Images and Words :
Corey Taylor’s Six Favorite Comic Book Characters
March 15, 2012 , 2:06 am | By Bryan Reesman
Slipknot and Stone Sour frontman Corey Taylor certainly knows his superheroes and supervillains, and the ones he adores are not all characters that outsiders will readily recognize. That in-depth diversity makes the list of favorite comic book characters that he relayed to A.D.D. that much cooler.
It’s always nice to talk shop with a true fan.
Spider Jerusalem from Transmetropolitan — “He is like cyberpunk meets Hunter S. Thompson. That’s what I really love about him. But he is also so frenetic and out of his mind and so righteous that how could you not love that character? And just the fact that he is gross; they didn’t draw him as this lean, cut, musclebound asshole. He is just a guy with kind of a gut who smokes his ass off and does way too many drugs, and yet he is still coming from the standpoint that he believes in what he is saying and believes in right and wrong. Just all the crazy shit that happened to him…oh, so good, man.”
Jesse Custer from Preacher — “I could almost do a whole movie or book about all of the characters in the Preacher books. They’re so good. If I ever needed to find a good guy to help me in life, Jesse would be the guy that I really would try to find. He would be the archetype. He doesn’t take any shit, has got a very good sense of right and wrong and is not afraid to stand up and fight for his friends. That’s the guy I would want on my side when the shit hit the fan, almost like a Breaker Morant type. And the great thing about that comic book in general is that there are so many amazing quotes in it. They’re not very intricate at times, but there’s a quote that I say to my son to this day, and I’m really hoping it gets through to him. It’s just his dad talking to him, and he basically says you’ve got to be one of the good guys because there are way too many bad guys out there. I think that sums up Jesse Custer in essence. He knows he’s gotta be one of the good guys, and he’s not afraid of it.”
The Joker from Batman — “I’m a huge Batman fan, don’t get me wrong, but I think — and this is just something I’ve been thinking about recently — the reason I love Batman so much is because he is balanced by the Joker at the end of the day. Because as mad as Batman is, as insane as Batman is, he is still so ensconced in his morals and the lines that he won’t cross. He’ll go so close, but then he won’t cross them. With the Joker there are no lines. There are absolutely no lines, there are no boundaries, there are no rules. He’s really the quintessential anarchist, and to me, from his look to his laugh to his little non sequiturs that just come floating out of his mouth, he is just the ultimate bad guy. He’s up there with the Red Skull for me. He’s the eye of the storm, but he’s also the wind that wraps around it. He’s my favorite villain, and it was wonderful to see him actually played correctly by Heath Ledger. Finally. It was sad when he died, but what a performance, what a way to go.”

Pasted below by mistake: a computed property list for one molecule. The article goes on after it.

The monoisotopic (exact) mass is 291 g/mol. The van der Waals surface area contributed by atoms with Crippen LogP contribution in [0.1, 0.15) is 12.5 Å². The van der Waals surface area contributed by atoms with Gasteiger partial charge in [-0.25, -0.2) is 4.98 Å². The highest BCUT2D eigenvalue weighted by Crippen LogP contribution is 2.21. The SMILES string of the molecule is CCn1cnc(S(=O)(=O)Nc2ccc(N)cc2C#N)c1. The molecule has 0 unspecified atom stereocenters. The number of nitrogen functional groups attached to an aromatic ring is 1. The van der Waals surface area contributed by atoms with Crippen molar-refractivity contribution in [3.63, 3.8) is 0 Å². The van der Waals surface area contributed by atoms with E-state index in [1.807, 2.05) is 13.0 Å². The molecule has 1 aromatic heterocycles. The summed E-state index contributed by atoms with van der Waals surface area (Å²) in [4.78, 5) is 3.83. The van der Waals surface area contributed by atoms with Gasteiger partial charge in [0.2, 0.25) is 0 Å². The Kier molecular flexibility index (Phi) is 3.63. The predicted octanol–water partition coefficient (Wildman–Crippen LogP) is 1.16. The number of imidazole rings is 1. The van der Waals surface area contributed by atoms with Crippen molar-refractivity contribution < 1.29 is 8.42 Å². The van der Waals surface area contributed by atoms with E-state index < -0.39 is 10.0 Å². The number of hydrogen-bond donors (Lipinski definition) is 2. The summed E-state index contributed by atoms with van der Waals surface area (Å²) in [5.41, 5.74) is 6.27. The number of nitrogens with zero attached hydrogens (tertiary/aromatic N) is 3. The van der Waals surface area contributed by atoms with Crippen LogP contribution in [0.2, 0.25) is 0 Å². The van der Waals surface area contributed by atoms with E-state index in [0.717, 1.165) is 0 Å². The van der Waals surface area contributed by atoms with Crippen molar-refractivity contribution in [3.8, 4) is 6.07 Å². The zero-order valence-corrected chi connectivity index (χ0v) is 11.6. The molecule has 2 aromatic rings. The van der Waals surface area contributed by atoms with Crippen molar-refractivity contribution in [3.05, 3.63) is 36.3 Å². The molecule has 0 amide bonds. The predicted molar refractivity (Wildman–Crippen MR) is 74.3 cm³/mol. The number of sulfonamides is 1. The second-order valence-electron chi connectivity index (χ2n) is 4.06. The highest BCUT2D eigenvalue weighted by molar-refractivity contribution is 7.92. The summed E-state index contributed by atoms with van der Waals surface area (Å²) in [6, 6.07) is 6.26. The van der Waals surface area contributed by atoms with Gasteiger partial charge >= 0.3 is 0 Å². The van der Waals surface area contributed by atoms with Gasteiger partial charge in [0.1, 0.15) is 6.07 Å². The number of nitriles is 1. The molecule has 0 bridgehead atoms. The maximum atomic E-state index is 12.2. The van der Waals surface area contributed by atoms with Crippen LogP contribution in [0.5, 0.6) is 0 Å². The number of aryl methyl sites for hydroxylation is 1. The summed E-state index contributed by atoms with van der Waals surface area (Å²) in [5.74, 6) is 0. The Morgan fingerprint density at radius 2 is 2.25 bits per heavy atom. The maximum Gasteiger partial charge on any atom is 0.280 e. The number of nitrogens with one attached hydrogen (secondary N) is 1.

Apollo and Midnighter from The Authority — “I love the fact that it’s the wink-wink nudge-nudge version of Superman and Batman at the end of the day. They’re a gay couple who are also two of the most dangerous beings on the planet. They’re completely devoted to each other. Apollo is so obviously Superman it’s painful, and the Midnighter is so obviously Batman it’s not even right, but when they’re together they’re the sweetest people you’ve ever seen. Then they turn around to fight supervillains, and I mean brutally fight. It’s pretty wicked when you watch the Midnighter fly into some kind of interdimensional door, and he is basically flying an S-14 jet into a villain’s face. Now that’s just destructive as hell. They’re two of my favorite characters because they’re not afraid to go really, really dark, but at the end of the day they have each other to come back to. I think that’s a really good archetype for heroes, whether they’re homosexual or heterosexual. They’re not afraid to get their hands dirty and get the job done, but they also know that they have a righteous place to come back to.”
Spider-Man — “He’s the guy that’s been with me since I was a kid. I know he’s been through a lot of changes lately, but at the end of the day I always go back to the Spider-Man that I grew up with. He doesn’t look anything like the new movie that’s coming out. It’s like, what if Spider-Man were part of the Twilight people? I’m like, really? Is that necessary? So I find myself going back to the ’70s and ’80s archetype of Spider-Man and Peter Parker, the guy who I grew up with, the guy who always had his back against the wall and always was ready to do the right thing, but at the end of the day he almost always got screwed. But he always did his best to get it done, and I’m still glad that I had that to grow up with. I grew up without a dad, so I was desperately looking for a sense of good and bad. I found it in my comics, and I found it in Spider-Man.”
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